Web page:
A feature-length, 3D puppet-animation expanded remake of Tim Burton’s 1984 live-actin short, this is the film of his I’ve most enjoyed in years. It’s in James Whale-look black and white (all muslin skies and stark shadows), reunites Burton with old collaborators (Catherine O’Hara, Winona Ryder, Martin Landau) while Johnny Depp and Helena Bonham Carter take a rest, and fits in with his most personal semi-autobiographical projects (there are Edward Scissorhands elements in the bland suburbia shadowed by a gothic structure – but they may have been carried over into Edward Scissorhands from the first Frankenweenie) as it deals with suburban kid alienation while expressing an enormous, liberating affection for classic monster movies.
The plot of the old short is reprised – young Victor Frankenstein (Charlie Tahan) has no friends his own age, which is odd since his whole class consists of similarly monster-styled misfits like goth princess Elsa Van Helsing (Ryder) and snaggletoothed hunchback Edgar E. Gore (Atticus Shaffer), but loves his faithful dog Sparky, who stars in his homemade giant monster movie, fighting off a model Rodan in a cardboard city. In a bit of special pleading so blatant it’s amusing, Sparky is killed as a direct result of Victor’s Dad (Martin Short) persuading the kid to play baseball as well as toil on his beloved science project … and Victor resolves to bring his pet back to life through lightning-strikes.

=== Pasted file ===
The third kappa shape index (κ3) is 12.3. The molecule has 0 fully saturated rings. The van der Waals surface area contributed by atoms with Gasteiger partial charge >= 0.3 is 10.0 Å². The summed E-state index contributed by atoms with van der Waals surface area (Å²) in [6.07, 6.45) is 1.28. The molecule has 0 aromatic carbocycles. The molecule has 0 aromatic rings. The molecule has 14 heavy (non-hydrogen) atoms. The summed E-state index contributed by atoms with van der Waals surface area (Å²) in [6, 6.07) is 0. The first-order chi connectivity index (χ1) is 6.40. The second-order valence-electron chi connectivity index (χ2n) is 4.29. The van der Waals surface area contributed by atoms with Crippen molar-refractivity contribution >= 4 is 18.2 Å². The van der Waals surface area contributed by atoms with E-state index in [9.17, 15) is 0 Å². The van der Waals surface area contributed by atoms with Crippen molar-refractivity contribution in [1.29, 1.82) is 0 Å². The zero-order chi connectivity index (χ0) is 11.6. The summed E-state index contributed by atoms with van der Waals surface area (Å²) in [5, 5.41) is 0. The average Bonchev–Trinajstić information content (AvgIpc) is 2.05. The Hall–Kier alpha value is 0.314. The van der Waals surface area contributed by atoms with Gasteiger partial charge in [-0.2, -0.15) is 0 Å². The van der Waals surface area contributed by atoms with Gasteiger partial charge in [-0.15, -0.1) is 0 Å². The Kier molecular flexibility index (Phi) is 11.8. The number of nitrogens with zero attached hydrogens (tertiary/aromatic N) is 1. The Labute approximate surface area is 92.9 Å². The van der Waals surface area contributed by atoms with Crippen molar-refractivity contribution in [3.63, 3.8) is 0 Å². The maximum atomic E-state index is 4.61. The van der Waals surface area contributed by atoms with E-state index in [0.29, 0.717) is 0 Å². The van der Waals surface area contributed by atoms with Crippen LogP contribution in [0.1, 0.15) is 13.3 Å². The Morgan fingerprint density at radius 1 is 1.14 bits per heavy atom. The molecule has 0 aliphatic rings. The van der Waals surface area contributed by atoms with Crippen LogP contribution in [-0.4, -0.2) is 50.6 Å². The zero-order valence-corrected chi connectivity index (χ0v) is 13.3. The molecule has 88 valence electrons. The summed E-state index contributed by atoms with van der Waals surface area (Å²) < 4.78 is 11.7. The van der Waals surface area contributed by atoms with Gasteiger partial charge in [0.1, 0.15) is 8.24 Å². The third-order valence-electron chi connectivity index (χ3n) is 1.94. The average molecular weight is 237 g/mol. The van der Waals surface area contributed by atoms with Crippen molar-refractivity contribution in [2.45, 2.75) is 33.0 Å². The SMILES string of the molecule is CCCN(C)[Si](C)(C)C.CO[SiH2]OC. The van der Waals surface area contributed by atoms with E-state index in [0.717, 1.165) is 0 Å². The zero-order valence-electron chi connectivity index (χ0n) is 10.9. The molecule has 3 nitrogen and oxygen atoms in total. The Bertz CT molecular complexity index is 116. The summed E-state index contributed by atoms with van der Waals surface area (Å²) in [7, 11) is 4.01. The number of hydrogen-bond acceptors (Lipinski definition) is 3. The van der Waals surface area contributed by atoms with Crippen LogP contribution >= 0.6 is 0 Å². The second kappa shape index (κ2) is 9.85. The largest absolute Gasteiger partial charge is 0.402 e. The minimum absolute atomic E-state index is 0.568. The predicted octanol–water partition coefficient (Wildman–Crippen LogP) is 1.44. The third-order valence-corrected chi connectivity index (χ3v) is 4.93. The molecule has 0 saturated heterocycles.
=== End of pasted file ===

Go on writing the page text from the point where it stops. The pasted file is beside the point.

The simple plot isn’t so much elaborated as embroidered. There’s an anti-suburban theme in the tyranny of the dog-hating Mayor Burgermeister (Short), who is hung up on the community of New Holland’s Dutch Day celebration, which commemorates the windmill on the hill (to evoke Frankenstein) and perhaps the tilted camera angles (to evoke Whale) and serves as the Burtonesque voice of bullying normality. And, after a few lab accidents, the township turns on the Vincent Price-look science teacher (Landau) in an all-too-credible display of small-minded anti-rationalist bigotry that doesn’t need to belabour recent fusses over creationism to be pointed.
An elaborate climax comes when the other kids in school use Victor’s techniques on their own dead pets – but without the extra ingredient (love) that makes Sparky a heroic success – and unleash a mummy hamster, a Gamera/Godzilla-like giant turtle, some Gremlins-esque sea monkeys, a werewolf rat (to homage Frankenstein Meets the Wolf Man) and a nasty vampire cat on the town. It’s full of inventive character design, over-the-heads-of-kids-these-days references (when Burton and I were eleven, Universal monster movies were a TV staple – not so any longer), surprisingly heartfelt character stuff (credit screenwriter John August for adding complications), laugh-out-loud gags and enough peril to ramp up the excitement. Christopher Lee, omnipresent in recent Burton, pops up in a pixelled clip from Dracula seen on TV (flat). And, yes, there’s a Danny Elfman score that sounds a lot like other Danny Elfman scores.
First published in Empire.